On 12 November 2013, the Court of Appeal in Leeuwarden ruled in a dispute between the designer of the artwork "a virtual Boteringepoort" and the Municipality of Groningen.
At issue was whether the Municipality of Groningen was permitted to remove two wall ornaments with neon glass light arches and four spotlights in the shape of a vanished city gate. The artwork was defective from the start of installation, the lights did not work properly and the Municipality had to incur costs for repair each time. In November 2012, the Municipal Executive of Groningen had had enough and decided to remove the artwork. The designer of the artwork opposed this.
The Court of Appeal in Leeuwarden ruled that the question of whether the municipality was entitled to proceed with the removal of the work of art had to be answered on the basis of the criterion of abuse of rights. Someone can abuse his authority if he exercises it in such a way that the interests of another are harmed disproportionately and exercising it is not reasonable. So whether the interests of the artist were harmed disproportionately by the removal of the work of art.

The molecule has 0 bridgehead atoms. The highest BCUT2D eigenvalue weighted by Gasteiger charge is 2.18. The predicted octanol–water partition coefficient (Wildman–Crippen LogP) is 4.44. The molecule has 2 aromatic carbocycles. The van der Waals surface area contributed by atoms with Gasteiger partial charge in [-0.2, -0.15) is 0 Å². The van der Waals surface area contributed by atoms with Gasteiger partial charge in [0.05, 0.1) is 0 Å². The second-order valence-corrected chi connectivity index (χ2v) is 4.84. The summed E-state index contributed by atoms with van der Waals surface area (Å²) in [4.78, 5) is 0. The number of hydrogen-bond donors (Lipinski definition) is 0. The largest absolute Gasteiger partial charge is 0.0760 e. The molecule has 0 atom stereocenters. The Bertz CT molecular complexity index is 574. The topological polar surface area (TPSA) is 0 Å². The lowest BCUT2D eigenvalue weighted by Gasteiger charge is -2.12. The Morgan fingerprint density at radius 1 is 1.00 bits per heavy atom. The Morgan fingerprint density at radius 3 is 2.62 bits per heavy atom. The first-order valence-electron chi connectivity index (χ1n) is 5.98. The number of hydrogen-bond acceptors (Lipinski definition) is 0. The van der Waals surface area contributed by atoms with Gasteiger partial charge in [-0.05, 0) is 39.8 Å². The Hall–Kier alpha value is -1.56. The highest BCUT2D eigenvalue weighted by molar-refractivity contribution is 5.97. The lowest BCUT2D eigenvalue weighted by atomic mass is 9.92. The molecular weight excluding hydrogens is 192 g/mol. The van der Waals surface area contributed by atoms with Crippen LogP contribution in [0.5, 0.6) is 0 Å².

To this end it is important whether the destruction of a unique work of art is involved. In that case there must be a legitimate reason for destruction. If there is such a reason, then the artist must make it plausible that his interests would be harmed disproportionately by the removal.
The artist's objection to the destruction was primarily motivated by the historical and symbolic value of the work for the inhabitants of the city and the artist's own interests. The Court of Appeal made a balancing of interests between the municipality on the one hand and the artist on the other hand, ruling that the work of art had never functioned properly and that the municipality had made sufficient efforts to preserve the work in recent years. However, now that the preservation has become too expensive, there is a valid reason for removing the work. The Court of Appeal ruled that the Municipality could not be expected to keep restoring the work of art. Partly because the Municipality has offered to return the work of art to the artist and to have it documented, the Court of Appeal ruled that there was no abuse of power. It may remove the artwork.
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